FilmJerk Favorites

A group of unique directors and the essential works that you've got to see.

||| Francis Ford Coppola |||
Francis Ford Coppola

Coppola is an amazing talent whose inspiration and influence spans many generations. Virtually the link between the studio system of yesteryear and the independent minded filmmaker of the modern age, Coppola became the first major film director to emerge from a university degree program in filmmaking, thus legitimizing a now common route for many future filmmakers.

This Academy Award winner continues to enjoy an enormous critical and popular success due in large part to Coppola’s ability to break down an epic saga of crime and the struggle for power into the basic story of a father and his sons, punctuating the prevalent theme throughout Coppola’s oeuvre: the importance of family in today’s world. His personal portrait mixed tender moments with harsh brutality and redefined the genre of gangster films.

This intense, yet unassuming thriller has an impact that touches the viewer on a personal level and raises the question of privacy and security in a world of technology – thirty years ago! Coppola’s then virtually unknown cast is a roster of inevitable superstars, including Gene Hackman, Harrison Ford, and Robert Duvall. This Academy Award nominee for Best Picture, Best Original Screenplay, and Best Sound lost out to Coppola’s other great effort of the year, The Godfather: Part II.

Coppola's masterful Vietnam War-updating of Joseph Conrad's "Heart of Darkness" was the first major motion picture about the infamous “conflict”. This colossal epic was shot on location in the Philippines over the course of more than a year and contains some of the most extraordinary combat footage ever filmed. Unforgettable battle sequences and sterling performances from every cast member (including Marlon Brando, Robert Duvall, Dennis Hopper, Laurence Fishburne, Harrison Ford, Scott Glenn, and Martin Sheen) mark this Academy Award-winning drama as a must-see for any true film fanatic.

Recommended by CarrieSpecht

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Blades of Glory

By BrianOrndorf

March 29th, 2007

There's nothing wrong with a Will Ferrell sports comedy. The genre has served the man well ("Talladega Nights"). However, put Ferrell in a comedy without the benefit of top-tier supporting talent and the milk tends to curdle quickly.

Blades of Glory

As figure skating rivals at the top of their league, boorish Chazz Michael Michaels (Will Ferrell) and blonde cream puff Jimmy MacElroy (Jon Heder) are both tossed out of the sport when they brawl at a championship ceremony. Years later, an ambitious coach (Craig T. Nelson) decides to try the impossible: make the two men skating partners to challenge the current reigning champs of the sport, the Van Waldenberg siblings (Amy Poehler and Will Arnett). At first resentful and angry, Chazz and Jimmy soon learn the beauty of teamwork, and combine their talents to race for the gold.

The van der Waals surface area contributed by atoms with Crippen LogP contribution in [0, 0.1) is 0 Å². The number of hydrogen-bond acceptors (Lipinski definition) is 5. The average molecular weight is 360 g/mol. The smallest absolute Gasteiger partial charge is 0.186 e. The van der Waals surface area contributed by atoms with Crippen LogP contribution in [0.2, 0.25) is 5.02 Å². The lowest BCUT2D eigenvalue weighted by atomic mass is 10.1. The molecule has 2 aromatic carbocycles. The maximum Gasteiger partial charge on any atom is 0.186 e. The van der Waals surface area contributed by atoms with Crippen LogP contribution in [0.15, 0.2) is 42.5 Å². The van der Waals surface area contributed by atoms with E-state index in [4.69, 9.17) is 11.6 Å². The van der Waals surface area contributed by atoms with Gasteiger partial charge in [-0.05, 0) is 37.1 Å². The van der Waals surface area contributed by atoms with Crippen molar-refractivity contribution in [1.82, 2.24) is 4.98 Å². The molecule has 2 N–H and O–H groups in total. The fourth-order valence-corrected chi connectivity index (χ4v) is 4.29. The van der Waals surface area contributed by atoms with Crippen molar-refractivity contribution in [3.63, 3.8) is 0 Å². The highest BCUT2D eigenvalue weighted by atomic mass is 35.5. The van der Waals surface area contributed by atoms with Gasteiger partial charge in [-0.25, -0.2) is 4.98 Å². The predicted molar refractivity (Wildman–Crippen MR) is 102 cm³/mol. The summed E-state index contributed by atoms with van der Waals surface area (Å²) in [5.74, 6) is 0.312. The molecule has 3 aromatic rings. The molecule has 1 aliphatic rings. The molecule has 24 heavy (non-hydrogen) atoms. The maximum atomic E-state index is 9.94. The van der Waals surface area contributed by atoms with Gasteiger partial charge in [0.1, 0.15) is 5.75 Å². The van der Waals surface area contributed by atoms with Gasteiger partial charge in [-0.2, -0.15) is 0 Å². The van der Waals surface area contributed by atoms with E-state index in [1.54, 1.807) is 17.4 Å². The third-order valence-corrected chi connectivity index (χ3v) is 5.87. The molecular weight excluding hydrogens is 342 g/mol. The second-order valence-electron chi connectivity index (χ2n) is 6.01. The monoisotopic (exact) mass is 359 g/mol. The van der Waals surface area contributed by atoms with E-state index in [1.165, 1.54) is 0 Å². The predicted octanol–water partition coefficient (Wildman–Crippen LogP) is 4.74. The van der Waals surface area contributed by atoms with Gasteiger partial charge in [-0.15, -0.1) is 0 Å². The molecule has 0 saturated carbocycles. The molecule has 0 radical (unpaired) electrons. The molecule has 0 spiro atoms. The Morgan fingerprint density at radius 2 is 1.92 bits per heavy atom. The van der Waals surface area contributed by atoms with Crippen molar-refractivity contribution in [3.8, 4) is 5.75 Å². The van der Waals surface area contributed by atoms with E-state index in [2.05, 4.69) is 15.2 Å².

“Blades of Glory” is such a pushover comedy vehicle for Ferrell, I’m surprised he could even stay awake while filming it. The script requires nothing more than his potent brand of oblong machismo and Ferrell is more than ready to dish it out for the film any way he can. It serves “Blades” well, since lackadaisical Ferrell is better than no Ferrell at all. As porn star/athlete Chad Michael Michaels, Ferrell gets to lumber through the film dishing out lurid come-ons to women and homophobic winces to his skating partner. Ferrell is funny, but he’s a scattergun in the film, tossing out his jokes without much care or patience. When faced with Will Arnett and Jon Heder, you can sense Ferrell is overcompensating on purpose.

While I wait patiently for Jon Heder’s 15 minutes of fame to wrap up, I’m still at a complete loss on what makes him so irresistible to casting directors. The man can barely spit out his dialog, and standing next to a panther like Ferrell, Heder’s comic timing is toothy and hopeless. The awkward actor fits the feminine skating outfits just fine, but he’s uneven ice when it comes time for him to trade laughs with Ferrell. Heavens, what someone sly such as Paul Rudd could’ve done with this richly vulnerable character. It hurts to consider the possibilities.

Will Arnett is thankfully only issued a small supporting part here, but he’s another actor with a compulsion to overplay his hand for effect. As if the audience didn’t know this was a comedy from the wild feathered hair, bedazzled outfits, and use of Queen’s “Flash Gordon” theme for the grand finale, Arnett elects to arch his eyebrow with every punchline, adding the right amount of comedic indication to completely annihilate the laugh. Arnett also manages to smother co-star Amy Poehler with his poison, taking away the one golden opportunity “Blades” had to match Ferrell’s lunacy.

Co-directed by ad men Josh Gordon and Will Speck, “Blades” nails some generous skating goofiness that’s hard to resist. The film reminds me of Ferrell’s 2005 misfire “Kicking & Screaming” as an idea with ripe comic potential, but some screwy wiring in the execution. Gordon and Speck have the right scheme to let Ferrell lead the way, but after a good 45 minutes of free-form skate slapstick, the attempt to nurture some type of plot involving double-crosses and sexual miscommunication falls pretty flat, and lets the air out of the whole thing. While the film never gets deeply dramatic, it does start to hesitate at all the wrong moments.

A more ripened director was in order to make “Blades of Glory” tighter, faster, and more inventive than this end result. It’s a great premise, but just not confident enough to realize its full triple axel potential.

My rating: C+